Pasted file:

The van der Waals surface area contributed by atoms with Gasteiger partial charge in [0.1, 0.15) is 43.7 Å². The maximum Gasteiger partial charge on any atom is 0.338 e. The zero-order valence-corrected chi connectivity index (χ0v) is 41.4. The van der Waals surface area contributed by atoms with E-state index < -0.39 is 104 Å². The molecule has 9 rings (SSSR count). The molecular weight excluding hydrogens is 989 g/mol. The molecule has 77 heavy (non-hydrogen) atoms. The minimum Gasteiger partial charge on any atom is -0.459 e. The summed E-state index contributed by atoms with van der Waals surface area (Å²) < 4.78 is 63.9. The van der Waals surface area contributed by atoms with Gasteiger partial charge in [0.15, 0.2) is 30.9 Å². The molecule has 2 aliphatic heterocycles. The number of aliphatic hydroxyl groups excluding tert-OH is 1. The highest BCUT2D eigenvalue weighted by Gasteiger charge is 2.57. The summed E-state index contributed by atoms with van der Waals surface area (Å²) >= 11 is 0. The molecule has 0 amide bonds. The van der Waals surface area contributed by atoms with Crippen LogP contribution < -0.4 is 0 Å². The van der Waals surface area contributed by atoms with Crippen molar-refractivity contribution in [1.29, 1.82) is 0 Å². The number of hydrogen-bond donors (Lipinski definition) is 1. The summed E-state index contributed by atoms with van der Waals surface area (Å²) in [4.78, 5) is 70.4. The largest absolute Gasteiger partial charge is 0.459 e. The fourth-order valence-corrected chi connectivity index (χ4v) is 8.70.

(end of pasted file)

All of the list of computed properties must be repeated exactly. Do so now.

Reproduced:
The van der Waals surface area contributed by atoms with Gasteiger partial charge in [0.1, 0.15) is 43.7 Å². The maximum Gasteiger partial charge on any atom is 0.338 e. The zero-order valence-corrected chi connectivity index (χ0v) is 41.4. The van der Waals surface area contributed by atoms with E-state index < -0.39 is 104 Å². The molecule has 9 rings (SSSR count). The molecular weight excluding hydrogens is 989 g/mol. The molecule has 77 heavy (non-hydrogen) atoms. The minimum Gasteiger partial charge on any atom is -0.459 e. The summed E-state index contributed by atoms with van der Waals surface area (Å²) < 4.78 is 63.9. The van der Waals surface area contributed by atoms with Gasteiger partial charge in [0.15, 0.2) is 30.9 Å². The molecule has 2 aliphatic heterocycles. The number of aliphatic hydroxyl groups excluding tert-OH is 1. The highest BCUT2D eigenvalue weighted by Gasteiger charge is 2.57. The summed E-state index contributed by atoms with van der Waals surface area (Å²) >= 11 is 0. The molecule has 0 amide bonds. The van der Waals surface area contributed by atoms with Crippen LogP contribution < -0.4 is 0 Å². The van der Waals surface area contributed by atoms with Crippen molar-refractivity contribution in [1.29, 1.82) is 0 Å². The number of hydrogen-bond donors (Lipinski definition) is 1. The summed E-state index contributed by atoms with van der Waals surface area (Å²) in [4.78, 5) is 70.4. The largest absolute Gasteiger partial charge is 0.459 e. The fourth-order valence-corrected chi connectivity index (χ4v) is 8.70.